Granted, the defiance of a disaffected post-modern teenager is of a different order than that of a grieving righteous man from the Ancient Near East. The space age Jim Hawkins’ defiance says, “I remain alive and present no matter what you think of me or what you may do to me. I will live if for no other reason than to prove you wrong about me.” Job has not yet reached that point. His cry of defiance comes later, after his friends push him beyond limits he thought he had already exceeded. For now he is still wondering what happened. He is beginning to realize that there are no simple answers to his questions – if there are any answers at all – yet he has clung to hope that someone can sympathize with him and offer some measure of comfort. That hope begins to fade as he endures the lecture by his friend Eliphaz. What Eliphaz asserts is that Job must have done something wrong in secret to incur the anger of YHVH. Even though Eliphaz says that hope lies in returning humbly to God, his expectation apparently is that Job has traveled so far down the path of error that he has no hope at all.
This is the trigger for Job’s cry of anguish. He had overcome many perils and capitalized on a number of opportunities to arrive at his station in life, only to see everything in his world come apart through no apparent fault of his own. No wonder he sought to die. What other alternative was left to him since he had no means of recovering from the loss of family, wealth, and health? Yet one bright spot remained in his dark world, and in this he could still have a spark of hope even in his longing for death:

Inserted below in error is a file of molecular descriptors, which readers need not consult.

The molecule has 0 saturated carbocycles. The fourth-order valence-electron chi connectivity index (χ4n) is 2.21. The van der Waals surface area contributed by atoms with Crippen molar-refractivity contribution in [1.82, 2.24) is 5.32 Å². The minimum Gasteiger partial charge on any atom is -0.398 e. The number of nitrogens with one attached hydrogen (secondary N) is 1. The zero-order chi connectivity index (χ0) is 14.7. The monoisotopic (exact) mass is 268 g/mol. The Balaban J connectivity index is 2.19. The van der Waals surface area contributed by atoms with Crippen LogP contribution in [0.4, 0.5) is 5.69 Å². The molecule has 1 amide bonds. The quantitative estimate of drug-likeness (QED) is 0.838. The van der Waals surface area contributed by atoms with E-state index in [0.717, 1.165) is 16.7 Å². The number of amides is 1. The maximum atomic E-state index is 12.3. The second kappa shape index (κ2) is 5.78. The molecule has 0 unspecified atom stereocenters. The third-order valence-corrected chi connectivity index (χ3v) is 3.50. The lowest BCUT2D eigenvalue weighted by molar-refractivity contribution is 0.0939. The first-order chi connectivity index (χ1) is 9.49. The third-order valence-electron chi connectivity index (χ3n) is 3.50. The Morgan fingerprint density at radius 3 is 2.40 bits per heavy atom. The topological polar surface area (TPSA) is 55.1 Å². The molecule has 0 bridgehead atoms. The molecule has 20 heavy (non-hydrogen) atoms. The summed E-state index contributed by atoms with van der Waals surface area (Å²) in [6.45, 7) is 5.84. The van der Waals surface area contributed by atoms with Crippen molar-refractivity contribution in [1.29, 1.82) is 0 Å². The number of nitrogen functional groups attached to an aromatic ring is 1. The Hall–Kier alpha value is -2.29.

Oh that my request might come to pass,
And that God would grant my longing!
Would that God were willing to crush me,
That He would loose His hand and cut me off!
But it is still my consolation,
And I rejoice in unsparing pain,
That I have not denied the words of the Holy One. (Job 6:8-10 NASB)
Is it a sin to want to die? Is it wrong to pray for death? Ask that question of someone with a terminal disease, or of an elderly person who has outlived her husband, friends, and children. Ask it of someone like Job who has lost everyone and everything of value to him. Ask the spouse, child, or companion of one who grows more frail and forgetful by the day due to a progressive dementia. But do not ask it if you are unprepared for whatever answer comes, and do not judge that answer, whatever it is.
It is appointed to a man once to die (Hebrews 9:27-28), but it is not appointed to a man, or woman, to hasten the time of that appointment. The sad truth is that humanity chose death early in our existence, thanks to the option of our first ancestors to eat of the tree YHVH had set apart as His and His alone. The Lord promised at that instant that He would provide a way to regain the life they had lost, but it would require another choice on their part, and on the part of every one of their ancestors. The parameters of that choice were in formation even as Job uttered his despairing words. We see them in the words of Moses as he explains the terms of YHVH’s covenant with His people:
I call heaven and earth to witness against you today, that I have set before you life and death, the blessing and the curse. So choose life in order that you may live, you and your descendants, by loving the Lord your God, by obeying His voice, and by holding fast to Him; for this is your life and the length of your days, that you may live in the land which the Lord swore to your fathers, to Abraham, Isaac, and Jacob, to give them. (Deuteronomy 30:19-20 NASB, emphasis added)